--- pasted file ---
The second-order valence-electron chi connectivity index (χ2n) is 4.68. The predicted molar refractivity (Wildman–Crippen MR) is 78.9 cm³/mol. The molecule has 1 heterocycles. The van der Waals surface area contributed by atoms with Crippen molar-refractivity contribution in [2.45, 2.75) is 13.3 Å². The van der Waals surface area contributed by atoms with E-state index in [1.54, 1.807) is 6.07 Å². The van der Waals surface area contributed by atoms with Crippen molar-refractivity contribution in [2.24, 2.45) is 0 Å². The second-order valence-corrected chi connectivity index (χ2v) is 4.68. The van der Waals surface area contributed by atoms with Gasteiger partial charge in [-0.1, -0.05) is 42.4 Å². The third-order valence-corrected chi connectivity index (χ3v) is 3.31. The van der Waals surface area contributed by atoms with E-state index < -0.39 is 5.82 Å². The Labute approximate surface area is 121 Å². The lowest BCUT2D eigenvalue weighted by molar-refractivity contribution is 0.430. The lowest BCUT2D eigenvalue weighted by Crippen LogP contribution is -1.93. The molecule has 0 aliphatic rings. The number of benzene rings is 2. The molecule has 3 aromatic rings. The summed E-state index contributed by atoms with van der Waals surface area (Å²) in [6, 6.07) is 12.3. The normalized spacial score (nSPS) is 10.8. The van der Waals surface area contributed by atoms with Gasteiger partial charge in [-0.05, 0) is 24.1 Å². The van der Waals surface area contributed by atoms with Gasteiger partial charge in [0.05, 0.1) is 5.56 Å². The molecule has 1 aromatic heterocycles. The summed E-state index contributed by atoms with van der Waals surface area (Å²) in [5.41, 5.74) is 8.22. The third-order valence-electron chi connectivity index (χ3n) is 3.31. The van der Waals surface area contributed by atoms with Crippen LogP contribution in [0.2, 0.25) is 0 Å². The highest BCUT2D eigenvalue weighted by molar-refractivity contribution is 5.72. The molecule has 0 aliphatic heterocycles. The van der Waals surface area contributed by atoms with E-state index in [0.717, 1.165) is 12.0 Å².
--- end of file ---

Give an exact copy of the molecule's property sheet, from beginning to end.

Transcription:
The second-order valence-electron chi connectivity index (χ2n) is 4.68. The predicted molar refractivity (Wildman–Crippen MR) is 78.9 cm³/mol. The molecule has 1 heterocycles. The van der Waals surface area contributed by atoms with Crippen molar-refractivity contribution in [2.45, 2.75) is 13.3 Å². The van der Waals surface area contributed by atoms with E-state index in [1.54, 1.807) is 6.07 Å². The van der Waals surface area contributed by atoms with Crippen molar-refractivity contribution in [2.24, 2.45) is 0 Å². The second-order valence-corrected chi connectivity index (χ2v) is 4.68. The van der Waals surface area contributed by atoms with Gasteiger partial charge in [-0.1, -0.05) is 42.4 Å². The third-order valence-corrected chi connectivity index (χ3v) is 3.31. The van der Waals surface area contributed by atoms with E-state index < -0.39 is 5.82 Å². The Labute approximate surface area is 121 Å². The lowest BCUT2D eigenvalue weighted by molar-refractivity contribution is 0.430. The lowest BCUT2D eigenvalue weighted by Crippen LogP contribution is -1.93. The molecule has 0 aliphatic rings. The number of benzene rings is 2. The molecule has 3 aromatic rings. The summed E-state index contributed by atoms with van der Waals surface area (Å²) in [6, 6.07) is 12.3. The normalized spacial score (nSPS) is 10.8. The van der Waals surface area contributed by atoms with Gasteiger partial charge in [-0.05, 0) is 24.1 Å². The van der Waals surface area contributed by atoms with Gasteiger partial charge in [0.05, 0.1) is 5.56 Å². The molecule has 1 aromatic heterocycles. The summed E-state index contributed by atoms with van der Waals surface area (Å²) in [5.41, 5.74) is 8.22. The third-order valence-electron chi connectivity index (χ3n) is 3.31. The van der Waals surface area contributed by atoms with Crippen LogP contribution in [0.2, 0.25) is 0 Å². The highest BCUT2D eigenvalue weighted by molar-refractivity contribution is 5.72. The molecule has 0 aliphatic heterocycles. The van der Waals surface area contributed by atoms with E-state index in [0.717, 1.165) is 12.0 Å².